Royal Caribbean has a 50% partnership with GPH for the cruise port. GPH is the largest cruise operator in the world. The level of expertise that they bring will take Antigua and Barbuda’s cruise industry to a new level. Apart from the fact that more visitors will come in, this agreement brings opportunities for taxi operators, vendors, small entrepreneurs and tour operators which will bring more benefits to them.
Two hospitality giants, the Rosewood and Waldorf Astoria are opening resorts on the island, hospitality projects are going on in Barbuda, together with an increase on the numbers of weekly flights coming from the U.S. Can you please tell us about future infrastructure projects in the tourism sector?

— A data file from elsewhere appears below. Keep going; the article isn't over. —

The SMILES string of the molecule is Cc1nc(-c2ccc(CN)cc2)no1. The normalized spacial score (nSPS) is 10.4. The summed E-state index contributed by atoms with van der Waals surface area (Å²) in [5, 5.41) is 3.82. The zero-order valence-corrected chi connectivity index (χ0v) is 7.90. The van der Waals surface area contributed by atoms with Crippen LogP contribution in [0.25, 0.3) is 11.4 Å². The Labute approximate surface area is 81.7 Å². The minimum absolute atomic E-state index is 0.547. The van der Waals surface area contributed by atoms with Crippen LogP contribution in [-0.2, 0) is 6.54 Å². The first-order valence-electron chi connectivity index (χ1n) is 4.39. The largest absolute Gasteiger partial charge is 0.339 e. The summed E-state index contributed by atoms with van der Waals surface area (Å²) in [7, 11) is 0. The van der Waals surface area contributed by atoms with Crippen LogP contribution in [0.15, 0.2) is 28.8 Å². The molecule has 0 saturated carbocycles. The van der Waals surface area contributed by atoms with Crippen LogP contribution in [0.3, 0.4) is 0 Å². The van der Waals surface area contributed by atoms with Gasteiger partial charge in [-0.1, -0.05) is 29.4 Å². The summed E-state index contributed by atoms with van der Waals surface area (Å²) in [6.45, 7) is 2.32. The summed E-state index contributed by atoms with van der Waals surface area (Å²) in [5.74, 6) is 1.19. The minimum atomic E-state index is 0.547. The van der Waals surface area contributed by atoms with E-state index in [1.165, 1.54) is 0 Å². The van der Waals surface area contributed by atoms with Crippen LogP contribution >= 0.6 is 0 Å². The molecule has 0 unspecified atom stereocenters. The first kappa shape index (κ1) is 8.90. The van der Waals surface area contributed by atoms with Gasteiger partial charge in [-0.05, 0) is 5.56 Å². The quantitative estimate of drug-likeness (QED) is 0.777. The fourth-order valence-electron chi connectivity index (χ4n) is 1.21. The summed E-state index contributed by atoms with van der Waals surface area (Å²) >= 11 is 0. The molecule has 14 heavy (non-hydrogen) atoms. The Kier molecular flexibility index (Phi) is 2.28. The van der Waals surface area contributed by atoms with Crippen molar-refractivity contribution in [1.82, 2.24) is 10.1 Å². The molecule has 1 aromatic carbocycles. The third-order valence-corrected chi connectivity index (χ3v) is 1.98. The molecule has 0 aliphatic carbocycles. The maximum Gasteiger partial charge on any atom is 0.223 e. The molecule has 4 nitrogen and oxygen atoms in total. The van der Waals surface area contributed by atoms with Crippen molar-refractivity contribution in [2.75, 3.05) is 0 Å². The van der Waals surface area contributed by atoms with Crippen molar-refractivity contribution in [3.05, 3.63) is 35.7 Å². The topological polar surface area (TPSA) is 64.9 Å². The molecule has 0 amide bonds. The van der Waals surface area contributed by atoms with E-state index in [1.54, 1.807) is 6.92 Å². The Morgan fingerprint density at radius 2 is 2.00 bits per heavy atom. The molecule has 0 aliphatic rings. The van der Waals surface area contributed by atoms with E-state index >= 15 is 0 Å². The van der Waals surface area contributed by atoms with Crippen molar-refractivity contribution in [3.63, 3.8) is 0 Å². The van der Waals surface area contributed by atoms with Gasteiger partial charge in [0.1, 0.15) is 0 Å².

The project in Barbuda is from Robert De Niro and he is pushing ahead with it. It has already started; they are clearing the land and have already built offices for their people. The financiers came to Antigua and met with the Prime Minister and myself, they went to look at the property and they have approved the financing. The project will start in the first quarter of 2020. Rosewood should start sometime next year and the Waldorf Astoria is expected to open in 2023.
Why is Antigua and Barbuda so attractive for such big international brands, from the U.S in particular? How vital are those investments for the country and for other big names wanting to come in?